An artist’s studio is a haven—a sounding board for ideas good and bad, a companion on dark days and inspired ones. These spaces play occasional host to curators, collectors, and friends, but in the day-to-day hum of creation, they wrap their protective arms around their artists, enveloping them. CULTURED asked six makers whose work spans the disciplines of architecture, performance, painting, and sculpture to reflect on their relationship to music, and share the sounds that keep them company in the studio.
The Los Angeles-based provocateur is known for an extensive, uninhibited practice that probes identity politics, pettiness, and the baseness of the virtual-industrial complex. Wolfson’s work, which has taken the form of video, sculpture, installation, photography, and performance, is neither dogmatic nor didactic, opting instead for an uneasy opacity. Today, the artist’s transgressive streak goes on view with “Drawings,” open through July 22, a show that mines the (short) life and legacy of John Fitzgerald Kennedy Jr. at Gagosian’s Basel outpost. In December, the National Gallery of Australia will host the premiere of Body Sculpture, 2017-2023, a new animatronic work. When it comes to the relationship between music and art-making, Wolfson’s philosophy is simple: Less is more.
What’s the role of music in your practice?
Depends. I used to think pop was radical; now I just like sculpture.
What’s your favorite way to listen to music?[With] Apple AirPods Max in a La-Z-Boy at my studio, or driving at night.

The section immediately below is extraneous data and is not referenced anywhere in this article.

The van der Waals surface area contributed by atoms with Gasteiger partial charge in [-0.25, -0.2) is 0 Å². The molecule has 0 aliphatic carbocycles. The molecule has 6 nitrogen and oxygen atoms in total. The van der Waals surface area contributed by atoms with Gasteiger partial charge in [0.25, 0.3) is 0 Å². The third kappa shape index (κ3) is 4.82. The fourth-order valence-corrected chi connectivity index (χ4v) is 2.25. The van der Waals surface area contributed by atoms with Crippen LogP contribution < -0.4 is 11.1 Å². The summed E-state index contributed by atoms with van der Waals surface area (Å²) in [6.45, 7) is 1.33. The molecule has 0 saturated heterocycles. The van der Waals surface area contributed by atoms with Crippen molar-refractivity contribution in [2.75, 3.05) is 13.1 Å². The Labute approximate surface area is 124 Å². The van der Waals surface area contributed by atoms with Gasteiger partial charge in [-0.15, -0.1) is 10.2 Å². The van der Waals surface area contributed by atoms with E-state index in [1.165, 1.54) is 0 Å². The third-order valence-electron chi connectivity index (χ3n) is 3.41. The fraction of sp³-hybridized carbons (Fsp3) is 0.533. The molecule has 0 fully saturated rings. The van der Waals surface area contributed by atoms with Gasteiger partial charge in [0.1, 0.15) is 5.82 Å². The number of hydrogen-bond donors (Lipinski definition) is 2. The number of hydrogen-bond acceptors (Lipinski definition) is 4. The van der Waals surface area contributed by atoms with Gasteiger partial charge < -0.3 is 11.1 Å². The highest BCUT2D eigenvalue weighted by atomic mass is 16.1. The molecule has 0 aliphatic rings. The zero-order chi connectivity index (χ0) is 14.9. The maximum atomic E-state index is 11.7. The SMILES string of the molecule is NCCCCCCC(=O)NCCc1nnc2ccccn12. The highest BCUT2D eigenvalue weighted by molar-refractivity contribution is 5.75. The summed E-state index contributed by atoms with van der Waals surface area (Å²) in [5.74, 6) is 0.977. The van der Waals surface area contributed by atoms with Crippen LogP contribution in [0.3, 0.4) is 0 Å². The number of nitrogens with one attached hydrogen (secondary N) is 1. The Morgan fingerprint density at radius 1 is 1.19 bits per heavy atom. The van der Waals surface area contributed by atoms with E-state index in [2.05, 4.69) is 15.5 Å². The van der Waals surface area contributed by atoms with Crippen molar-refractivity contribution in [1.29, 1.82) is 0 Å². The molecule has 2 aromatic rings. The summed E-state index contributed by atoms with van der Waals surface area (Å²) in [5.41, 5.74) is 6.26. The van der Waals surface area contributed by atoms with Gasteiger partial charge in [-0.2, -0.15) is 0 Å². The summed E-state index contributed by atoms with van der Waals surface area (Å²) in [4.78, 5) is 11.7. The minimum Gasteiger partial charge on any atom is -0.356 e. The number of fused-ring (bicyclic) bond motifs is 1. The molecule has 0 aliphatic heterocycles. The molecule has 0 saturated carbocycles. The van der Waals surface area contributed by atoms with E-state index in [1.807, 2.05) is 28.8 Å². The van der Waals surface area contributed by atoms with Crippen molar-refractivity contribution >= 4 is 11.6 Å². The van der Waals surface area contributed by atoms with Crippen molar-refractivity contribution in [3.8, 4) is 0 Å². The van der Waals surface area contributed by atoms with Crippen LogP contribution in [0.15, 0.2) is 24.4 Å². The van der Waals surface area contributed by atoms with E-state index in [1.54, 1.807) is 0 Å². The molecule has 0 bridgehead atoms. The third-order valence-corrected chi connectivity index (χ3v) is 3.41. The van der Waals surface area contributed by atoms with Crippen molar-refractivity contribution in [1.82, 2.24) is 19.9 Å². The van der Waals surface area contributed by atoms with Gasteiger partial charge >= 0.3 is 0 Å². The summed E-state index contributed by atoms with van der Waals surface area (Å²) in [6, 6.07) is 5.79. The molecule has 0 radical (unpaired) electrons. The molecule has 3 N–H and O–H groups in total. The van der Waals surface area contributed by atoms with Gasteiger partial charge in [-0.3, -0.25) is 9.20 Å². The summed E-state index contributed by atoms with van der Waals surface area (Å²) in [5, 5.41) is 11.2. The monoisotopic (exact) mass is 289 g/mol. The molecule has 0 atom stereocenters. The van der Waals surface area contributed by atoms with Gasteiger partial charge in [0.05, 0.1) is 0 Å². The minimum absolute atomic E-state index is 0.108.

What’s the best studio soundtrack?
We don’t listen to music at the studio, but probably everyone laughing and enjoying working together.
Which musician would you ask to write the soundtrack to your life?
I’d never dare to ask that of another artist, but since you did… Erik Satie.
Song that gives you the most visceral reaction?
That keeps changing!
What’s a sound you can’t stand?
I don’t judge sounds but maybe when someone scratches a vinyl notepad.
What are you looking forward to for the rest of the year?
My new work Body Sculpture, 2017–23, will debut at the National Gallery of Australia in December.
What is your upcoming show “Drawings” for? What is it against?
It’s up against nothing, it’s just art.
What information or feeling do you hope the audience will carry away from seeing the work on view in Basel?
I hope they feel like I do when I look at the artworks. Strange and energized.
What songs paint the portrait of your life?
“How?” by John Lennon, “Préludes / Book 1, L. 117: VIII. La fille aux cheveux de lin” by Claude Debussy and played by Daniel Barenboim, and “Energy” by Drake.
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